“La donna e mobile” is perhaps the most famous single piece in all of opera, despite the fact that it is frequently presented out of context. The tune, a bouncy aria performed by the Duke in Giuseppe Verdi’s masterpiece Rigoletto, has been utilized in everything from movies to spaghetti commercials. But within the original show, its performance underscores tragedy and how the pursuit of vengeance can be destructive.
Even people who have never seen an opera can hum along to those famous bars, which demonstrates how deeply Rigoletto is embedded in our culture, more than 150 years after its initial performance. “I guarantee that when people come to the opera and hear this piece, they’ll say, ‘I know this music!'” said James Meena, principal artistic advisor of the Toledo Opera.
First time in a decade
Meena will be conducting Rigoletto at the Valentine Theatre Friday, January 26 and Sunday, January 28, featuring the Toledo Symphony Orchestra and the Toledo Opera Chorus, the first time in a decade that Verdi’s piece will be performed in the Glass City, which Meena says has excited a lot of area fans.
“Opera-goers like to be adventurous. They’ll come out and hear a new piece,” Meena said. “But at the end of the day, they like their meat-and-potatoes operas. They want to hear Rigoletto, or La Boheme. And that’s the fun thing about the opera house, is that we are recreating these great masterpieces. So even though an audience member may have seen La Boheme or Madame Butterfly 20 times, every time it’s different.”
This particular production has an impressive pedigree— the sets, costumes and staging originated with the Atlanta Opera. This past October, the show was performed in Grand Rapids, MI, and through an ongoing partnership with that company, the production is being put on in Toledo, with the central cast reprising their roles.
“This particular production of Rigoletto has a very strong perspective on the injustice of the nobility, and how they persecute Rigoletto, and by that persecution he makes terrible choices which end up in the demise of his daughter. So it’s a really strong production,” Meena said.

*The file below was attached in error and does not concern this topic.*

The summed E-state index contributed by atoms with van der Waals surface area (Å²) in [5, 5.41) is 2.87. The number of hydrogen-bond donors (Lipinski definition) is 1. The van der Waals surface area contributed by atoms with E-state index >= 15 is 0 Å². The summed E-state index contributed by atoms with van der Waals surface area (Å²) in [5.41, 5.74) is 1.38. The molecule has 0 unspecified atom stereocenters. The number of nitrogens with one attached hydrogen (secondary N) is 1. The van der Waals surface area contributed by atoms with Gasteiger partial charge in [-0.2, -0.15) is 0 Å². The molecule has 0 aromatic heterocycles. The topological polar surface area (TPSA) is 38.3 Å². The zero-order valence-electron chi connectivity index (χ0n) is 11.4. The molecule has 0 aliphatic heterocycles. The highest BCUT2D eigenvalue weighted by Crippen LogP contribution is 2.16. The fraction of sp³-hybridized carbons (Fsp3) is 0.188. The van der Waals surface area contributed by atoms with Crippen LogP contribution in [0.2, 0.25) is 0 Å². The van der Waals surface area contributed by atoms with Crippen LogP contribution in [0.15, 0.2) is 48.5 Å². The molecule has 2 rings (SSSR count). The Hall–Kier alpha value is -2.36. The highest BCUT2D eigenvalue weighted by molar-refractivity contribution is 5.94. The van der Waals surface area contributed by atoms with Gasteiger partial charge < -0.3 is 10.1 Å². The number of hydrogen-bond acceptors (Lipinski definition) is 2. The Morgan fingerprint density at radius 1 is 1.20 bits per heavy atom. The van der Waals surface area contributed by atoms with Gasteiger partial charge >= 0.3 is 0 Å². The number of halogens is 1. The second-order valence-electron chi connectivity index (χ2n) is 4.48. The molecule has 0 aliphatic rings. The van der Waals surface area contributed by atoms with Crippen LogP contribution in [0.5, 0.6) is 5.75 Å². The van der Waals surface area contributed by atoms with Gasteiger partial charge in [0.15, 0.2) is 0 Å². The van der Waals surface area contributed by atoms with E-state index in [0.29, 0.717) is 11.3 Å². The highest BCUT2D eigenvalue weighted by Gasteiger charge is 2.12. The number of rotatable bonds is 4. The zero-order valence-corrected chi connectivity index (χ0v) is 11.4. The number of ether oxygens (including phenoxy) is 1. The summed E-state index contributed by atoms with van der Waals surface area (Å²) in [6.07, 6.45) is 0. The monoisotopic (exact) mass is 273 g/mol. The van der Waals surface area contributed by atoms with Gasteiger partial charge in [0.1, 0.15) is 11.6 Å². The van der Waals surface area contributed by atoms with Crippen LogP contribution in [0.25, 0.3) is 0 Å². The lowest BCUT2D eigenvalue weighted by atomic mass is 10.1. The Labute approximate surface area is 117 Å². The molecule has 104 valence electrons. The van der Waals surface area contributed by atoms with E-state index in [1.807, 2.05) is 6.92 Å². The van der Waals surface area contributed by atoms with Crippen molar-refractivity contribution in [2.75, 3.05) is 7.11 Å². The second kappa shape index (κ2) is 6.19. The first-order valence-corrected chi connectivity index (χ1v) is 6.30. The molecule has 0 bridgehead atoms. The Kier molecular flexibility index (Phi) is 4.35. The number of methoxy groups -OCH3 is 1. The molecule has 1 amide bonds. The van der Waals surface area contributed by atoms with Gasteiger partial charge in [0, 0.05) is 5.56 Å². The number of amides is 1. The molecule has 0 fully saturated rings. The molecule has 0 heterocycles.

“That’s one of the great elements of classical art. These works are so strong, and so rich and so deep, that every interpretation— if it’s handled with respect and thoughtfully— can make sense, and enlighten the story even further.”
Opera for every generation
Meena, who estimates that he’s conducted Rigoletto over a dozen times in his career, said that his personal experience with the piece extends back to childhood. “My father used to play it on an eight-track player,” he said. “So the first time I heard Rigoletto I was a teenager, and I was taken immediately by the music.
“When you take a very human story like Rigoletto, and pair it with great music— very popular music that people know— you have a classic opera for every generation.”
Beyond taking the audience on an emotional journey, Meena wants area audiences to come from Rigoletto being proud of their community.
“The thing that I hope audiences would walk away with is a sense of pride, that we are able to present an exceptional production in the great Valentine Theatre, that they then can be proud of their city and their opera company, that would accomplish something significant.”
Student Night at the Opera: 7pm on Wednesday, January 24.
7:30pm on Friday, January 26. 2pm on Sunday, January 28.
The Valentine Theatre, 410 Adams St.